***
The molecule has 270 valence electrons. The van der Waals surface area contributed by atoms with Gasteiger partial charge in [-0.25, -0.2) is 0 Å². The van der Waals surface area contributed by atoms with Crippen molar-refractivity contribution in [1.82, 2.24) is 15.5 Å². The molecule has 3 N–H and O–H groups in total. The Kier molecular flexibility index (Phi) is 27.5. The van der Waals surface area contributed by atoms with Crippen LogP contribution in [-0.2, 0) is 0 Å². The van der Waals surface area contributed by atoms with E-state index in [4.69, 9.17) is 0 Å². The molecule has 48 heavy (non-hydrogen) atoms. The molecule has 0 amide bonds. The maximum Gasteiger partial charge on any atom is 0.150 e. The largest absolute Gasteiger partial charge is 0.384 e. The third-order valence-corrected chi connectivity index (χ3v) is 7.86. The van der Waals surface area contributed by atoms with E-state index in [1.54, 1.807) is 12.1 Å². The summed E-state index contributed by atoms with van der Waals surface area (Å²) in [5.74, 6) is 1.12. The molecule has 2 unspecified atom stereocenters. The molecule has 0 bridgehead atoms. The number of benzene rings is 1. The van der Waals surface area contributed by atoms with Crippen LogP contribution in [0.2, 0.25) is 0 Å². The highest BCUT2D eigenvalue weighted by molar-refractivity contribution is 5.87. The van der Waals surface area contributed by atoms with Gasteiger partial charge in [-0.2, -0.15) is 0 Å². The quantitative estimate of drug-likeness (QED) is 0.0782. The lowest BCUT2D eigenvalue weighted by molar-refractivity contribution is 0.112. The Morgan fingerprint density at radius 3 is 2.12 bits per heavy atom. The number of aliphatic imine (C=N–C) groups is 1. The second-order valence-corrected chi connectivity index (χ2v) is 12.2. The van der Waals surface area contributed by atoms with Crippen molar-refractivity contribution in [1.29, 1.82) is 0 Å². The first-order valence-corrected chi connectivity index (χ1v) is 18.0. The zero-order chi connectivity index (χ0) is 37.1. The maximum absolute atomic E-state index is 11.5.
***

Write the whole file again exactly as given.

The molecule has 270 valence electrons. The van der Waals surface area contributed by atoms with Gasteiger partial charge in [-0.25, -0.2) is 0 Å². The van der Waals surface area contributed by atoms with Crippen molar-refractivity contribution in [1.82, 2.24) is 15.5 Å². The molecule has 3 N–H and O–H groups in total. The Kier molecular flexibility index (Phi) is 27.5. The van der Waals surface area contributed by atoms with Crippen LogP contribution in [-0.2, 0) is 0 Å². The van der Waals surface area contributed by atoms with E-state index in [4.69, 9.17) is 0 Å². The molecule has 48 heavy (non-hydrogen) atoms. The molecule has 0 amide bonds. The maximum Gasteiger partial charge on any atom is 0.150 e. The largest absolute Gasteiger partial charge is 0.384 e. The third-order valence-corrected chi connectivity index (χ3v) is 7.86. The van der Waals surface area contributed by atoms with E-state index in [1.54, 1.807) is 12.1 Å². The summed E-state index contributed by atoms with van der Waals surface area (Å²) in [5.74, 6) is 1.12. The molecule has 2 unspecified atom stereocenters. The molecule has 0 bridgehead atoms. The number of benzene rings is 1. The van der Waals surface area contributed by atoms with Crippen LogP contribution in [0.2, 0.25) is 0 Å². The highest BCUT2D eigenvalue weighted by molar-refractivity contribution is 5.87. The van der Waals surface area contributed by atoms with Gasteiger partial charge in [-0.2, -0.15) is 0 Å². The quantitative estimate of drug-likeness (QED) is 0.0782. The lowest BCUT2D eigenvalue weighted by molar-refractivity contribution is 0.112. The Morgan fingerprint density at radius 3 is 2.12 bits per heavy atom. The number of aliphatic imine (C=N–C) groups is 1. The second-order valence-corrected chi connectivity index (χ2v) is 12.2. The van der Waals surface area contributed by atoms with Crippen molar-refractivity contribution in [1.29, 1.82) is 0 Å². The first-order valence-corrected chi connectivity index (χ1v) is 18.0. The zero-order chi connectivity index (χ0) is 37.1. The maximum absolute atomic E-state index is 11.5.